Putting their degrees to work
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Like most students graduating from the University of Iowa this spring, Drew Clark of Marion spent years studying, learning, growing, and hoping one day to get a job that would put his passion and talents to good use.
Recruited to play Hawkeye football as an offensive lineman, Clark, 24, set his sights early on a career in engineering. This spring, armed with a freshly minted Bachelor of Science degree in engineering, and a minor in mathematics, he’ll begin his job as a manufacturing engineer with John Deere in East Moline, Ill.
“As a kid I was always building with Legos and wondering how mechanical things operated,” Clark says. “Talking with my advisor, Megan Allen, my freshman year helped me make my decision to become a mechanical engineer. She encouraged me to go to the engineering career fair, where I got an interview with John Deere, and I've interned for them the past two summers.”
Clark is one of a number of graduating students who will walk across the stage at commencement and right into one of the state’s “hot jobs,” as identified by Iowa Workforce Development (IWD).
IWD defines “Iowa’s Hot 50 Jobs” as high-demand and high salary positions for which the need is only expected to grow between now and 2020. The list includes jobs for both four-year and advanced degrees, including doctors, nurses and pharmacists, as well as actuaries, marketing managers, and computer system administrators.
Couple the promise of good jobs with a strong institution-wide placement rate (which recently earned a shout-out from the Motley Fool website: 3 Colleges That Have Super-High Job Placement Rates), and this year’s crop of graduating students say they already see their UI diplomas paying off.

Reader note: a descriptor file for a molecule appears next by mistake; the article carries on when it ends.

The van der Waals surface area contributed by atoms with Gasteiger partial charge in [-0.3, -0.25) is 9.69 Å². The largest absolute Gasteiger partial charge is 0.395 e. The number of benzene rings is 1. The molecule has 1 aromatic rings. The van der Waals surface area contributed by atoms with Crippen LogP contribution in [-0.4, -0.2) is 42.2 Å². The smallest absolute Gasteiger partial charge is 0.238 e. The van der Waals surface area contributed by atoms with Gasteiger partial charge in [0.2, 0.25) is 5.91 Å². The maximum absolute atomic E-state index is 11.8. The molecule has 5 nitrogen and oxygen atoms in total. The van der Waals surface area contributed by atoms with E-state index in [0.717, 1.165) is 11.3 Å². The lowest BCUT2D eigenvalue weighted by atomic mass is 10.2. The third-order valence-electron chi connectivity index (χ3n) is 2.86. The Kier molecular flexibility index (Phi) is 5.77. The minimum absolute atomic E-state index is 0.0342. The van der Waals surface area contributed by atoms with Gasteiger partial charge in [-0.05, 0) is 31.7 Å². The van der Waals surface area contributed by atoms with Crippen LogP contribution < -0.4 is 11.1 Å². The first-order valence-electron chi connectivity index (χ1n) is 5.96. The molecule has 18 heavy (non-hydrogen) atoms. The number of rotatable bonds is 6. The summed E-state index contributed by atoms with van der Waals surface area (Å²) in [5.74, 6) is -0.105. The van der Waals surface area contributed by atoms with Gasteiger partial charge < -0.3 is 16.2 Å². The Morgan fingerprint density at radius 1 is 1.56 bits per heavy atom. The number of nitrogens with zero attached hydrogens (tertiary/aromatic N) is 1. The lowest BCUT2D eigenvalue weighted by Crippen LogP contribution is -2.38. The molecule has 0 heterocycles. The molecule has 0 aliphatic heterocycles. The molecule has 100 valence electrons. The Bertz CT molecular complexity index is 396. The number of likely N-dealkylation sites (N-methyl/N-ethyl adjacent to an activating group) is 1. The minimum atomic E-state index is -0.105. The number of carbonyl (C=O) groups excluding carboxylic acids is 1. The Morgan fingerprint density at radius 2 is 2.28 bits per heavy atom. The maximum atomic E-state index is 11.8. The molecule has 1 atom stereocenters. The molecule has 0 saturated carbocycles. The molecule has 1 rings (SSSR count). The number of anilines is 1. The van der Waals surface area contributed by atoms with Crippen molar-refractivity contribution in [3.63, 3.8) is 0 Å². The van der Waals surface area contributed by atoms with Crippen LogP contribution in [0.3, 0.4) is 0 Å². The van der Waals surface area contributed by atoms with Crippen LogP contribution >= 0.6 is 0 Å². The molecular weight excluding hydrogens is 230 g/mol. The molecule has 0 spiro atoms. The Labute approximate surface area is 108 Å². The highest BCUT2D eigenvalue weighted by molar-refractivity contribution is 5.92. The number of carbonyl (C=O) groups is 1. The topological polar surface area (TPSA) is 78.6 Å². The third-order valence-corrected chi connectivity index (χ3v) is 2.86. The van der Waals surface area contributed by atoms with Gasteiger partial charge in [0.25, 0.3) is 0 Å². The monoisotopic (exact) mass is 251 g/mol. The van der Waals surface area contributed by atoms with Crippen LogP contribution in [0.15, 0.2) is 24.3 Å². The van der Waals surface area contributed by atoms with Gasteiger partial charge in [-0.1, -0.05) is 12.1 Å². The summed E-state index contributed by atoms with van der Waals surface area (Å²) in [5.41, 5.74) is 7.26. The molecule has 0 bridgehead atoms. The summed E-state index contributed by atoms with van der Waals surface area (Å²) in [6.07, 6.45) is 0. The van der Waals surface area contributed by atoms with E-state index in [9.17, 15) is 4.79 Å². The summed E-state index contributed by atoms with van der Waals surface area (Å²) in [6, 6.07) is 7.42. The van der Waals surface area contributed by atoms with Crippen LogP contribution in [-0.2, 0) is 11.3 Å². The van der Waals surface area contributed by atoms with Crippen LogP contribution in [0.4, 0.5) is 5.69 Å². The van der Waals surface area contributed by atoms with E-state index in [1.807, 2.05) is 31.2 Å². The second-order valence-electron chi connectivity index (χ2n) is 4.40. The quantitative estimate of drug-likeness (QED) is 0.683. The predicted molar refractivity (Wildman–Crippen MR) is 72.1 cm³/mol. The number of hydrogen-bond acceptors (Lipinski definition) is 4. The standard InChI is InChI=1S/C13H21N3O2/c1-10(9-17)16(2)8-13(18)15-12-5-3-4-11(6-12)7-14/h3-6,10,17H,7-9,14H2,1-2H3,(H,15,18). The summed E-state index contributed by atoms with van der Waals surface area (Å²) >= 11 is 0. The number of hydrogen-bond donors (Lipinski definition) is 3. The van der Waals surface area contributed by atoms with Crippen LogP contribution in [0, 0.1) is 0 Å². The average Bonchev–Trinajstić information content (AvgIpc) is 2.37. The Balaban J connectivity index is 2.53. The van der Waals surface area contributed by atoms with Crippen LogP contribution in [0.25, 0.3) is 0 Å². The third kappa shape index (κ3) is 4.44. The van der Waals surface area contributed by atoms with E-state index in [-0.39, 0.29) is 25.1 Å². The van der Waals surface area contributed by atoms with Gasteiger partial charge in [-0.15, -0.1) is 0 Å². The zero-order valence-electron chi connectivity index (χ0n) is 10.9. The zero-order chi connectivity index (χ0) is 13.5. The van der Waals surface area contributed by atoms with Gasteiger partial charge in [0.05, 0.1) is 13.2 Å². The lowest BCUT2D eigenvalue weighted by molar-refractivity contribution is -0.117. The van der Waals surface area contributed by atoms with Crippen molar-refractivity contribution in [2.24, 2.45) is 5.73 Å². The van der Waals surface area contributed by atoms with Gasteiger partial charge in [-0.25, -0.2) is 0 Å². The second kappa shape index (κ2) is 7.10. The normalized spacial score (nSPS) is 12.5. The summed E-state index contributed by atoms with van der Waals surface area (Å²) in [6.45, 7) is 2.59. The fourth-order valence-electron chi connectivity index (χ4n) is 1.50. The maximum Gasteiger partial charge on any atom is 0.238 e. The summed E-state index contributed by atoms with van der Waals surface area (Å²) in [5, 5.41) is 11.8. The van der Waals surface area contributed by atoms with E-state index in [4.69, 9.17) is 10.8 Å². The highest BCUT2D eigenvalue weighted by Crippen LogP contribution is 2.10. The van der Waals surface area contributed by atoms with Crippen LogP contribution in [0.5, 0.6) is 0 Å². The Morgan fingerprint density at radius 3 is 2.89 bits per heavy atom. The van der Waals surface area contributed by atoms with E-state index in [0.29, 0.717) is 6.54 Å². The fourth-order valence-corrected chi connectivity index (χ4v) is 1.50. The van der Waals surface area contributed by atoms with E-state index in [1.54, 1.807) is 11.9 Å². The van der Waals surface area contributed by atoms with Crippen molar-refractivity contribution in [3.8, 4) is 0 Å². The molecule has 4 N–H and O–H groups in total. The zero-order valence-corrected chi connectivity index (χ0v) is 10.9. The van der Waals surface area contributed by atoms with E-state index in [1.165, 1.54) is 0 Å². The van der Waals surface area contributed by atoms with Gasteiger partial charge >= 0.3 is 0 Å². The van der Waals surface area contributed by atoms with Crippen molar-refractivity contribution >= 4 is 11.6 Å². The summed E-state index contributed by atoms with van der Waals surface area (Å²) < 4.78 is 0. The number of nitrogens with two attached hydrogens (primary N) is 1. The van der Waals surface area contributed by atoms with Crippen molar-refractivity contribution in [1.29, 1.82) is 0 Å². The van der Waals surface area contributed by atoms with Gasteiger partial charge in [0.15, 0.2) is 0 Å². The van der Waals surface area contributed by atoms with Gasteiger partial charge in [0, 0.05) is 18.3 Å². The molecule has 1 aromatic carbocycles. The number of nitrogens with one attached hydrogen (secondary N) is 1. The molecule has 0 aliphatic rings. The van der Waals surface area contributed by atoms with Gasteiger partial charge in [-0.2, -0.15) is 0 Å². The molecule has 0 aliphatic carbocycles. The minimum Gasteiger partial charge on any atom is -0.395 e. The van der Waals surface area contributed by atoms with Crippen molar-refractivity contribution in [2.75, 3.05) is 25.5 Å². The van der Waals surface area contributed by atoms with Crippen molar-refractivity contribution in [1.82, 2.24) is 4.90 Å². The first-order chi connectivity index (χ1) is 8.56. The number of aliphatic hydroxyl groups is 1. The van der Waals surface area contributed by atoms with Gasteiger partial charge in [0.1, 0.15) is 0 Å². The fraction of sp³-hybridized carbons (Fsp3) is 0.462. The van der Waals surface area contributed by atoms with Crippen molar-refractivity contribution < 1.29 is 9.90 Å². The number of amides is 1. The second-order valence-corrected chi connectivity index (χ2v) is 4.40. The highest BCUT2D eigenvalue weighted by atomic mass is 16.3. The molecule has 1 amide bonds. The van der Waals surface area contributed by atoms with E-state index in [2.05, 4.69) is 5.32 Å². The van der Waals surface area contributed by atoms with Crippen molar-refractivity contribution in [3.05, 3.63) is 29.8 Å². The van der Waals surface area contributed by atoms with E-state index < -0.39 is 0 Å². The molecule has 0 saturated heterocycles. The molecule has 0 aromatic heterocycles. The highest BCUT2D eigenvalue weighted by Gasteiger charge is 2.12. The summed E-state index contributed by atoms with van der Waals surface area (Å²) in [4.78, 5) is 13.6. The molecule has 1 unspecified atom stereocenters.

“From post-graduation data collected from the class of 2013, 90 percent of UI graduates had full-time jobs or had gone on to further their education within seven months after receiving their diploma, with some select programs as high as 100 percent (College of Nursing),” says David Baumgartner, assistant provost for enrollment management. “That information, combined with the fact that we have experienced high on-campus interview numbers this year, and employers are on waiting lists to attend our Career Fairs, are all positive indicators for prospects for the class of 2014.”
Many graduates are staying in Iowa and the Midwest, hoping to contribute to communities as young up-and-coming professionals. Others are venturing to other parts of the country or pursuing advanced degrees in science, technology, engineering, and mathematics—the so-called STEM fields.
Despite coming from vastly different backgrounds, and pursuing different careers, the students all point to particular classes, college experiences, and faculty and staff members that have helped prepare them for the leap into the professional world.
For 32-year-old Kimberly Frees of Solon, the flexibility to take a combination of classroom and online courses “gave me the guidance, skill and knowledge to be able to practice to my fullest potential” while earning her Doctor of Nursing Practice (DNP) degree in pediatrics in the UI College of Nursing. In July, Frees begins work as a primary care nurse practitioner at UnityPoint Clinics Hiawatha Pediatrics.
-Kelsi Pugh of West Des Moines, Iowa